Saturday, December 26, 2009
LIMESTONE LOOP Spur Cross Ranch Conservation Area Cave Creek Although it’s located just a few clicks north of the city, this scenic loop hike traversing both Spur Cross Conservation Area and adjacent Tonto National Forest lands, encompasses some of the most spectacular desert scenery around. Think—a gurgling desert creek lined with cottonwoods and Goodding willows, outrageous forests of gigantic saguaros and sweeping views of the Valley. Although there are several options for making loop hikes using Limestone trail #252 (visit the Web site listed below for a detailed map) one really sweet option works like this: From the conservation area entry point and pay station, hike up the road and continue straight (north) on the Spur Cross Trail. Follow this wide old Jeep road (aka Forest Road 48) for 1.8 miles (hopping the creek several times) to an abandoned circular corral area where you’ll find a tiny “trail” sign pointing south. Follow the generic signs (there’s no “Limestone Trail” signage) to a narrow, rocky path that veers west heading steeply uphill. From here, this sketchy, un-maintained 2.3-mile segment vacillates between easy-to-follow and essentially—invisible. No worries, though—if you think you’ve lost the trail, just take a deep breath and scope out the intermittent rock cairns that mark the faint sections, leading hikers past two springs at the base of Sugarloaf Mountain. The worst route-finding challenges end at a fancy trail marker etched out of stone where you’ll veer left (east) heading toward Spur Cross and continue 0.4 miles to the Elephant Mountain junction. From here, stay on the main, wide trail (straight ahead) and hike another 0.3 miles to the Tortuga Trail junction. The quickest way back to the trailhead is to head left at this junction and follow the Tortuga Trail for 0.7 miles to the Spur Cross trail junction. Hang a left here and continue 0.6 miles back to the parking lot. LENGTH: 6-mile loop RATING: moderate-rocky, loose footing, creek crossings ELEVATION GAIN : 1000 feet GETTING THERE: Spur Cross Ranch Conservation Area is located approximately 35 miles north of central Phoenix. Interstate 17, State Route 51, and Loop 101 can all be used to reach the park. From the intersection of Carefree Highway and Cave Creek Road head north on Cave Creek Road about 2.5 miles to Spur Cross Road. Turn north for approximately 4.5 miles to the public parking area on the right. As of summer 2016, the road is 100% paved. INFORMATION: www.maricopa.gov/parks/spur_cross/Directions.aspx FEE: There’s a $3 per person daily fee. PLEASE BRING EXACT AMOUNT. The self-serve pay station does not make change. Free maps are usually available at the kiosk.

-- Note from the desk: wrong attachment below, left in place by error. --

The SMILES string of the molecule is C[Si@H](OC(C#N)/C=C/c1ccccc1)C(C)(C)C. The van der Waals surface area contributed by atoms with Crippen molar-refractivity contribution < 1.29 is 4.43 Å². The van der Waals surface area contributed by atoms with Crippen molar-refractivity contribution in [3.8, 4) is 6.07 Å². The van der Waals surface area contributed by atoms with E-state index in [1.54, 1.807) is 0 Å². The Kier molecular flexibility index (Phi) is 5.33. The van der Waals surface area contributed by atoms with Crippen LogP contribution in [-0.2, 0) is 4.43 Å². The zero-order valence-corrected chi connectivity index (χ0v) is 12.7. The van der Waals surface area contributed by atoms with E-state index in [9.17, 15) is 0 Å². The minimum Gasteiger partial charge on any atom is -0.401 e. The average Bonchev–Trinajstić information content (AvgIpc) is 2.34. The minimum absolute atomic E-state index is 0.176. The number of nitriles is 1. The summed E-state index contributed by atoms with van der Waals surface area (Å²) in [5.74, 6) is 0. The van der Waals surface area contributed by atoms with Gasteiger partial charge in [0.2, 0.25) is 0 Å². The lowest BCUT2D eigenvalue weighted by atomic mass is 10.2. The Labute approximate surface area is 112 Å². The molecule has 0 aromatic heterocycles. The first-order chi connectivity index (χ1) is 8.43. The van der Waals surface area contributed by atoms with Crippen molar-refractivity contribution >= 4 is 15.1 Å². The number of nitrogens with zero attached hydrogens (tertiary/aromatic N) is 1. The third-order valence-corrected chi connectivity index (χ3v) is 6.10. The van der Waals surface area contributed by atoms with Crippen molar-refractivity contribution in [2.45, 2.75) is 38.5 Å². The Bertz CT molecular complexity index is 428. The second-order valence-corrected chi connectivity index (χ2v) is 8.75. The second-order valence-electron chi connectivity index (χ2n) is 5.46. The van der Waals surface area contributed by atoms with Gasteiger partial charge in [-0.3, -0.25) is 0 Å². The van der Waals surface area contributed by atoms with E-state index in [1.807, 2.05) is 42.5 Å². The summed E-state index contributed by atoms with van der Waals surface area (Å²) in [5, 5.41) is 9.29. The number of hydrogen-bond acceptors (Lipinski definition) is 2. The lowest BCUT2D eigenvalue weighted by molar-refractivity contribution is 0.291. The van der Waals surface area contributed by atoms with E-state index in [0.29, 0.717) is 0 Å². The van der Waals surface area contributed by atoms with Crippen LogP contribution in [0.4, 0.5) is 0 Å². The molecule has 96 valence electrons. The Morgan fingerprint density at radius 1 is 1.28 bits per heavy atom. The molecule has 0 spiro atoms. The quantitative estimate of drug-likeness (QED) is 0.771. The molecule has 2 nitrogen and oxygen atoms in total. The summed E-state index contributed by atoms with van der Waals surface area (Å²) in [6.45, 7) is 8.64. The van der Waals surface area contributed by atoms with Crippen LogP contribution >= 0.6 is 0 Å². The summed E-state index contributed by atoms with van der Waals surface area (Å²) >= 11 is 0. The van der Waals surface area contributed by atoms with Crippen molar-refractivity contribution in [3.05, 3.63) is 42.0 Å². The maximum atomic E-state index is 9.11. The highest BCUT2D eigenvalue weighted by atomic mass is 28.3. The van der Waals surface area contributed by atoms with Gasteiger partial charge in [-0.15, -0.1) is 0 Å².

Friday, December 25, 2009
COLOSSAL CAVE LADDER TOUR Colossal Cave Mountain Park, Tucson Guided tours of Colossal Cave are offered to the public several times each day except on major holidays when the park is closed. Entrance to the cave is by guided tour ONLY. The easy, basic tour takes about 45 minutes. The more difficult “Ladder Tour” (1.5 hours) and the “Wild Cave Tour” (3 hours) require reservations. Both tours require hikers to be in good physical condition and able to climb narrow, vertical ladders. Participants are required to wear helmets with headlamps that are provided by the park and must be able to maneuver through some tight spaces and walk on narrow ledges with deep drop-offs. A tour through the “dry” cave includes visits to a series of “rooms” with names like “Crystal Forest”, “Silent Waterfall” and the “Kingdom of the Elves” that lend a sense of wonder to the limestone chambers of stalactites, stalagmites and bizarre water-borne rock formations. LENGTH: 1 mile underground RATING: fun ELEVTION CHANGE: 50 feet FEES: visit the Web site for current fees and tour information. GETTING THERE: From Phoenix, take I-10 south past downtown Tucson to exit 279 (Vail/Wentworth exit) and follow the signs for about 7 miles to the park. (16721 Old Spanish Trail, Vail, AZ 85641) INFORMATION: www.colossalcave.com or (520) 647-7275
Monday, December 21, 2009
JUDGE A BOOK BY ITS COVER Hi hikers, as avid outdoors persons, I'd like to solicit your input regarding what drives you to purchase hike-related publications. Content? Impulse? Cover photo? Cover lines? Price? What?? Your input is greatly appreciated. Please add your comments!!! Thanks, Mare